If you’re a UK driver and find yourself faced with snowfall, don’t panic! It’s not as difficult to drive in the snow as you may think. In this blog post, we’ll give you some tips on how to drive a manual car in the snow.
By following these simple steps, you’ll be able to get where you need to go safely and without incident. So read on for all the information you need to stay safe while driving in the snow!
How to Start Your Car in The Snow
The first step to driving in the snow is starting your car. This can be a bit tricky in icy conditions, but by following these tips you’ll be able to get your car going without any problems. The moving off procedure still applies when the car is in snow, we just so make sure you’re aware of these steps:
– Check your surroundings and make sure it’s safe to start the car
– Put the gear stick into first gear
– Apply pressure to the accelerator pedal until the clutch bites
– Release the handbrake and slowly let out the clutch while pressing down on the accelerator
– Once the car is moving, press down on the accelerator and pull up on the handbrake to put it back into position. The more pressure you apply to the accelerator pedal, the quicker you will start moving.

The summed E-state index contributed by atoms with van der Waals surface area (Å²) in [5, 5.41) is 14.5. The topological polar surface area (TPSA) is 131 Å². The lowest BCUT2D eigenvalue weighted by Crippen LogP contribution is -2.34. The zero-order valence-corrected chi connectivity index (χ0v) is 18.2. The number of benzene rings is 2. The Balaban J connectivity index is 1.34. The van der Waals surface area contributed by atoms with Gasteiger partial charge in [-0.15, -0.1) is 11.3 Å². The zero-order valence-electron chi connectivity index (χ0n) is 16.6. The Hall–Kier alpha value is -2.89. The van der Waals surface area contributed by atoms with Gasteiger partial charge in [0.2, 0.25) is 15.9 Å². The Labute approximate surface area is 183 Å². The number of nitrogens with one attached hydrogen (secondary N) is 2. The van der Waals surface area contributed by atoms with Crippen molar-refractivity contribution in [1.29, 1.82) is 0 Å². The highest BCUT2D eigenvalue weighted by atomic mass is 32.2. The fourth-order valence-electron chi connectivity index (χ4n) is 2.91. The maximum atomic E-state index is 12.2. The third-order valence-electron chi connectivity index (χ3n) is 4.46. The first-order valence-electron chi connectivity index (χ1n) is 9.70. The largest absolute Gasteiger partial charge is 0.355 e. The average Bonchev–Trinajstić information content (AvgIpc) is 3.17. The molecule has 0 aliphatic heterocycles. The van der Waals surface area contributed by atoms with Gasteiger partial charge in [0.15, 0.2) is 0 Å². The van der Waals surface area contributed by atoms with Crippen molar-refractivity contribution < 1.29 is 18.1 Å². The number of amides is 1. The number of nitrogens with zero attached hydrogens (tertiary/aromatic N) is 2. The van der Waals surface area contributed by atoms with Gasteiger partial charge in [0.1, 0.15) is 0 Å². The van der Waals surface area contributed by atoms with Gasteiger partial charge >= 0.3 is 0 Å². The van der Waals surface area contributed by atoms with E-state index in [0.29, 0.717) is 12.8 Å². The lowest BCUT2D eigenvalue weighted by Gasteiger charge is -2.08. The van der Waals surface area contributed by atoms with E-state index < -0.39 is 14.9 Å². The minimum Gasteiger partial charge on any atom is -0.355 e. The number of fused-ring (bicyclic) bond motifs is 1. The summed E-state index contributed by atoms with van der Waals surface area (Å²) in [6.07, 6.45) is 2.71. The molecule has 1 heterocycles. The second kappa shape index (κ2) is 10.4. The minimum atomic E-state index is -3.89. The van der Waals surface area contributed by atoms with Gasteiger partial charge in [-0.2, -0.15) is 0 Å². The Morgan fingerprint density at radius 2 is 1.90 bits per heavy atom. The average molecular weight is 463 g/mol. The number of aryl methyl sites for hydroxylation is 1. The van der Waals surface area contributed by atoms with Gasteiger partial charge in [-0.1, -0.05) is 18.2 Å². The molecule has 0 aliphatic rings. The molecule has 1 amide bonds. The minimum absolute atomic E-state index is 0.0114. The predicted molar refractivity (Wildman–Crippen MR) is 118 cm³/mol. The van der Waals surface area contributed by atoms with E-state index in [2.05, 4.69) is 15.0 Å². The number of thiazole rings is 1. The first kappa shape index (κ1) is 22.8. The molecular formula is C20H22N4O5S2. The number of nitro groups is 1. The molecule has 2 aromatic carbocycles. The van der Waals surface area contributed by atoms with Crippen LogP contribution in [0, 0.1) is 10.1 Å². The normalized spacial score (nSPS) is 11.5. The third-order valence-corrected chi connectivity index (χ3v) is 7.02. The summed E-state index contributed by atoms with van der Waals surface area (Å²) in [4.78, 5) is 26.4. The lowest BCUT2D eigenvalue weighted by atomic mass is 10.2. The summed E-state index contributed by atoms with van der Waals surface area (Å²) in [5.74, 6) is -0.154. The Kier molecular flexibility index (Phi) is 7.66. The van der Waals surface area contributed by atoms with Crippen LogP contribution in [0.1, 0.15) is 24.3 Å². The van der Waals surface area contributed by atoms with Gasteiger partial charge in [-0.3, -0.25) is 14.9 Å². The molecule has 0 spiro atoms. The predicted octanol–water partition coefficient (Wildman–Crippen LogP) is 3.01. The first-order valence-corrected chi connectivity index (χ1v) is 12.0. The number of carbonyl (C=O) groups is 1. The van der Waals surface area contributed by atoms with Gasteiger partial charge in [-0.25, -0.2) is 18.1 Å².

This is one of the main areas of driving that we cover in our manual driving lessons – so if you’re unsure of how to do it, or want some tips and advice from an instructor, get in touch with us today!
Selecting the correct gear at the right time is essential for driving in the snow. When starting off, you should put the gear stick into first gear to get the car moving slowly and steadily. As you start to pick up speed, you can then move up through the gears to second, third and so on.
When driving on steep inclines, you will need to use a lower gear to maintain traction. To do this, put the gear stick into first or second gear and then apply pressure to the accelerator pedal. This will help keep the car moving slowly and steadily up the hill.
For the decline, you should select a lower gear and take your foot off the accelerator. This will enable engine braking to slow down the car without having to apply pressure to the brake pedal. You can also use this technique on slippery surfaces or when approaching sharp corners as it helps keep control of the vehicle.
Assessing the stopping distance in snowy conditions is vital. The stopping distance of a vehicle travelling at 30mph in the snow is around double that of what it would be on dry roads. At this speed, you will need to apply the brakes earlier than normal and give more space between your car and those ahead to avoid accidents or collisions.
If you are a UK driver and find yourself in need of some tips on how to drive your car in the snow, look no further. In this post, we have outlined some essential steps that will help you get started. We also suggest gear selection and braking techniques that can help you stop safely when driving in slippery conditions.
Remember, practice makes perfect, so be sure to put these suggestions into action or get in touch with one of our professional driving instructors at Drive4Life Academy for expert help.